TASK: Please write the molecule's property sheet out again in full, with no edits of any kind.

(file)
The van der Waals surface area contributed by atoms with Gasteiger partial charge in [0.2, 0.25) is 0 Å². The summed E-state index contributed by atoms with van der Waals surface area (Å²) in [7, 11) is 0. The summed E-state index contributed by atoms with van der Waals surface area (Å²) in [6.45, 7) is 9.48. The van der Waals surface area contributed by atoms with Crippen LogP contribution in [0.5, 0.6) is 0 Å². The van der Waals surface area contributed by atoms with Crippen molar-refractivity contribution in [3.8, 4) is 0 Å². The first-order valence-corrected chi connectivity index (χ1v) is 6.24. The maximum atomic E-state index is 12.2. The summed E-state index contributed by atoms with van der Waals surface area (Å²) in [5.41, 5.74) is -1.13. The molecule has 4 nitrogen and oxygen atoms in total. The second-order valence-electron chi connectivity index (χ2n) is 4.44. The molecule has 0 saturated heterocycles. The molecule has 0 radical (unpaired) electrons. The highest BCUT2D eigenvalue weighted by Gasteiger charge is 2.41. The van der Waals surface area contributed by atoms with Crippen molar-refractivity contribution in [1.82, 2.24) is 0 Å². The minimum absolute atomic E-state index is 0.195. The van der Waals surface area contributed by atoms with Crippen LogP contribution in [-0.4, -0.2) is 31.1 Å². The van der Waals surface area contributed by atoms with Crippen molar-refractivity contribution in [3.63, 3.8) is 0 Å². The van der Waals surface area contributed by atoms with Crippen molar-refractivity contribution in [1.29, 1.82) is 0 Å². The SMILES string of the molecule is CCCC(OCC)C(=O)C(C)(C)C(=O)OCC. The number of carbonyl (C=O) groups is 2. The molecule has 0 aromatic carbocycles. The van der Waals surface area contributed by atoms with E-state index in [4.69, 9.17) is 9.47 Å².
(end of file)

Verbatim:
The van der Waals surface area contributed by atoms with Gasteiger partial charge in [0.2, 0.25) is 0 Å². The summed E-state index contributed by atoms with van der Waals surface area (Å²) in [7, 11) is 0. The summed E-state index contributed by atoms with van der Waals surface area (Å²) in [6.45, 7) is 9.48. The van der Waals surface area contributed by atoms with Crippen LogP contribution in [0.5, 0.6) is 0 Å². The van der Waals surface area contributed by atoms with Crippen molar-refractivity contribution in [3.8, 4) is 0 Å². The first-order valence-corrected chi connectivity index (χ1v) is 6.24. The maximum atomic E-state index is 12.2. The summed E-state index contributed by atoms with van der Waals surface area (Å²) in [5.41, 5.74) is -1.13. The molecule has 4 nitrogen and oxygen atoms in total. The second-order valence-electron chi connectivity index (χ2n) is 4.44. The molecule has 0 saturated heterocycles. The molecule has 0 radical (unpaired) electrons. The highest BCUT2D eigenvalue weighted by Gasteiger charge is 2.41. The van der Waals surface area contributed by atoms with Crippen molar-refractivity contribution in [1.82, 2.24) is 0 Å². The minimum absolute atomic E-state index is 0.195. The van der Waals surface area contributed by atoms with Crippen LogP contribution in [-0.4, -0.2) is 31.1 Å². The van der Waals surface area contributed by atoms with Crippen molar-refractivity contribution in [3.63, 3.8) is 0 Å². The van der Waals surface area contributed by atoms with Crippen molar-refractivity contribution in [1.29, 1.82) is 0 Å². The SMILES string of the molecule is CCCC(OCC)C(=O)C(C)(C)C(=O)OCC. The number of carbonyl (C=O) groups is 2. The molecule has 0 aromatic carbocycles. The van der Waals surface area contributed by atoms with E-state index in [4.69, 9.17) is 9.47 Å².